Moving abroad is one thing but packing up your business and taking it along with you is an entirely different challenge. Many people who attempt to move their businesses abroad and enter a new market will fail due to not doing the required research.
Portugal is a dream destination for many, and it’s easy to see why. However, business works differently on the other side of the world, so this is a decision that will take a lot of hard work from your side but could be well worth the effort if things go according to plan. As long as you put in the time to figure out how to handle things and then actually follow through on plans and execute them well, you stand a big chance at succeeding.
Here are the most important things to think about.
When moving abroad, your expenses and budgeting tactics will need to change, probably drastically. On a personal level, you’ll need to know how to get health insurance in Portugal, for example. When it comes to your business, other expenses will be important to deal with.
You might need to pay some legal fees to get your business reregistered in your new country, as well as consider rent for any office or warehouse space, the cost of suppliers of any materials you need, marketing expenses, hiring new staff, etc. remember that you might not be able to translate your business expenses directly into your new currency – a lot can change.
Banking and Taxation
Another thing to think about is how your finances will work – not just what things will cost, but what other, new expenses you might incur, where and how to bank, taxation laws, regulations about paying employees, and other financial management issues.
You’ll need to research taxation on business income in Portugal and other legal and financial details that might impact you. The best option would be to speak with a lawyer before making the decision so that you’re clued up on all the legalities before you commit to anything.
Next, and perhaps even more importantly, you need to consider whether or not your business aligns with the market you’re trying to enter. There’s simply no point in bringing your business to Portugal if your products or services won’t be needed or wanted in the area.
Do some market research and figure out which regions might have a gap that you could fill. Alternatively, you could use your market research to help you pivot slightly and turn your business into something that does meet a need you’ve identified, even if it means you’re not doing exactly what you were before.
The Language Barrier
You won’t only need to adjust your finances, but the way you communicate in business too. Unless you happen to be fluent in Portuguese already, it’s important that you start learning, and endeavour to work with someone who is bilingual and can assist you in this department.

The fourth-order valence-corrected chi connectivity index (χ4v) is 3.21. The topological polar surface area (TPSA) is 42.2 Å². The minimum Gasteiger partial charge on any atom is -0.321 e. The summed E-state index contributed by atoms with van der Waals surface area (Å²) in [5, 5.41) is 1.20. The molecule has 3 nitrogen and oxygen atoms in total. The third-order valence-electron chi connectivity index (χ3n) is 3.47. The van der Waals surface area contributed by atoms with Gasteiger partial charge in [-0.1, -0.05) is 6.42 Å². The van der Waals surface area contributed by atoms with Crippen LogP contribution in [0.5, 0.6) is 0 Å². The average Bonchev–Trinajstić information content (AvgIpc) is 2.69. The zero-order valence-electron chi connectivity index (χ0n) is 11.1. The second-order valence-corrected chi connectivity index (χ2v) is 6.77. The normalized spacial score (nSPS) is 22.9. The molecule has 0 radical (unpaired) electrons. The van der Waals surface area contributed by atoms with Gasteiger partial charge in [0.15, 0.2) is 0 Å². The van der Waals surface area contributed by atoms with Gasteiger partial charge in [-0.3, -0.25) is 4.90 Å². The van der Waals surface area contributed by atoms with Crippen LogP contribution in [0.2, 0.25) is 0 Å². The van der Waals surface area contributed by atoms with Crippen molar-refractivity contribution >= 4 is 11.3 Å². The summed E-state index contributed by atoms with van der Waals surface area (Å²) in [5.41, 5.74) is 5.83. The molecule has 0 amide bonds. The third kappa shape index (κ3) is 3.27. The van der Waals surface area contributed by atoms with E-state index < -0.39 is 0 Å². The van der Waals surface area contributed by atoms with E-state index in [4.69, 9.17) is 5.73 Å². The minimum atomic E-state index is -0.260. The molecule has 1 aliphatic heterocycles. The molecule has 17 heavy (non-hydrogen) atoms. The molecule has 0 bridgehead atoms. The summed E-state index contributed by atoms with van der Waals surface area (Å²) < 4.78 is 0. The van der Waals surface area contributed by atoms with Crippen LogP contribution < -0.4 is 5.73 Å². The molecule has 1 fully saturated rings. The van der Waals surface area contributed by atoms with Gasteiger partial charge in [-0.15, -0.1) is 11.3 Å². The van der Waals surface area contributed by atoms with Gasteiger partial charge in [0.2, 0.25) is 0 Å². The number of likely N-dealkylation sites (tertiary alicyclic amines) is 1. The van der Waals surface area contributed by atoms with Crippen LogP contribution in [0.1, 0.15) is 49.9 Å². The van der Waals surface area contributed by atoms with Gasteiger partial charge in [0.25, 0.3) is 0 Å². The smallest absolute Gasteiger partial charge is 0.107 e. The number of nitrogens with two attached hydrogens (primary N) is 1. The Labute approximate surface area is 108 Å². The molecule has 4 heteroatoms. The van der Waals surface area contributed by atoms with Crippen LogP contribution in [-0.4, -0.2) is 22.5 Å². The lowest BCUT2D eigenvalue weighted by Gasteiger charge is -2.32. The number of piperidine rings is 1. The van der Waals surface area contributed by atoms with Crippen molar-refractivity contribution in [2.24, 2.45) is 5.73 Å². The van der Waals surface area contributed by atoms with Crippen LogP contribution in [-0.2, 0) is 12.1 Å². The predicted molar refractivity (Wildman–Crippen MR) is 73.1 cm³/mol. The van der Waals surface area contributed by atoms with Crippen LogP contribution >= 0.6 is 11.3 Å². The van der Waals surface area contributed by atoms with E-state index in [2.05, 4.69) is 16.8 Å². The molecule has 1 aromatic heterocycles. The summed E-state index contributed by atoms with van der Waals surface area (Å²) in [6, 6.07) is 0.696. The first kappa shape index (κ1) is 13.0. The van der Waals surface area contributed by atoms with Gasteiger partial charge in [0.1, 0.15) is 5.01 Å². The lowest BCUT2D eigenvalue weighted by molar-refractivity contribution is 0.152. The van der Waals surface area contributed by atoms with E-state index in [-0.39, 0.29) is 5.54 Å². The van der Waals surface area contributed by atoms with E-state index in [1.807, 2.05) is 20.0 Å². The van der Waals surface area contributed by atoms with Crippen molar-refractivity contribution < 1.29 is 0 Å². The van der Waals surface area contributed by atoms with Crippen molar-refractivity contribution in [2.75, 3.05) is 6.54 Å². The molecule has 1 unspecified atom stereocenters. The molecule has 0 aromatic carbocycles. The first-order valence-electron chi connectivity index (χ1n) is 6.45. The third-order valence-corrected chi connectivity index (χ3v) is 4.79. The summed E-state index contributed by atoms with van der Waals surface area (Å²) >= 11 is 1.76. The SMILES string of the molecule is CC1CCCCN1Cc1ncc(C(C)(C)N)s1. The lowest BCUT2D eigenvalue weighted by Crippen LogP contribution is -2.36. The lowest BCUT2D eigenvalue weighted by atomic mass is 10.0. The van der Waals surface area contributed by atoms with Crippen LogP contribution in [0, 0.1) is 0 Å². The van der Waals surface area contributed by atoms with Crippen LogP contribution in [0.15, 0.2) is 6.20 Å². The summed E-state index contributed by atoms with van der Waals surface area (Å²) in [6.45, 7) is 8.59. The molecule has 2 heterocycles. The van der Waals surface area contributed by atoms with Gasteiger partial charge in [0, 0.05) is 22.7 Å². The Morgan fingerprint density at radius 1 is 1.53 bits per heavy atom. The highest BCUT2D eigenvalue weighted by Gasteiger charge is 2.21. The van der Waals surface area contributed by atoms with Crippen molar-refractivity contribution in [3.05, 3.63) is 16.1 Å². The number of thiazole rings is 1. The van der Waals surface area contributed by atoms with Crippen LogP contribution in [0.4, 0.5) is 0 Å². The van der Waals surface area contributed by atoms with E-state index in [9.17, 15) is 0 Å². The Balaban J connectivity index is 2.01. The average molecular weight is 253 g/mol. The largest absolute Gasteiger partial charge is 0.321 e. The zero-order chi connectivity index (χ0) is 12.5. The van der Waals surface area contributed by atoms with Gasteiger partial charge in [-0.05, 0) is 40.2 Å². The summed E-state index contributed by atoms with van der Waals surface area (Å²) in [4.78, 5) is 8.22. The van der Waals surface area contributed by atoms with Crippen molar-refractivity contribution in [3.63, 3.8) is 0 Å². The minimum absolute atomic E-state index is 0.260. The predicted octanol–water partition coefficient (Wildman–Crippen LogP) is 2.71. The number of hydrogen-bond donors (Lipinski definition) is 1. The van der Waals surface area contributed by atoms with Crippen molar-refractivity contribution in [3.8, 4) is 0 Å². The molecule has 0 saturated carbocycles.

You will need to translate all your business communication into the national language and further, it’s important to understand the people in order to be able to provide them with excellent service. Language barriers can seriously hinder sales success, so make sure to work around them.
The Cultural Difference
Closely connected with language, culture is another thing to consider. Especially in business, it’s important to understand cultural do’s and don’ts, because otherwise, you might accidentally make moves that could offend people.
Do some research and get a clear understanding of cultural norms and whether or not any of your products, communication, marketing material, etc. might be crossing boundaries in any way. It’s best to at least attempt to hire a few staff members who will be able to guide you through this.
Your Marketing Strategy
Finally, remember that your marketing will need to change almost entirely. You’ll need to consider the two previously mentioned points – language and culture – and shift all your marketing to make sure you’re aligning with the type of person you’re targeting now and speaking their language too.
Understand that humour might be different, symbolism and icons might have different meanings, and different ideas will appeal to a different groups of people, Sometimes, even details like your business name might need to change in order to align with the new market you’ve entered.
As you can tell, there’s a lot to consider here before you commit to such a big change. Western culture is vastly different from what you’ll find in Portugal, so you might need to make some serious changes and adapt to the culture shock.
However, if you spend time reading up on potential expenses, taxation and other laws, language, culture and what the market needs, you’ll be able to come up with a solid plan to make a success of your business no matter where you go.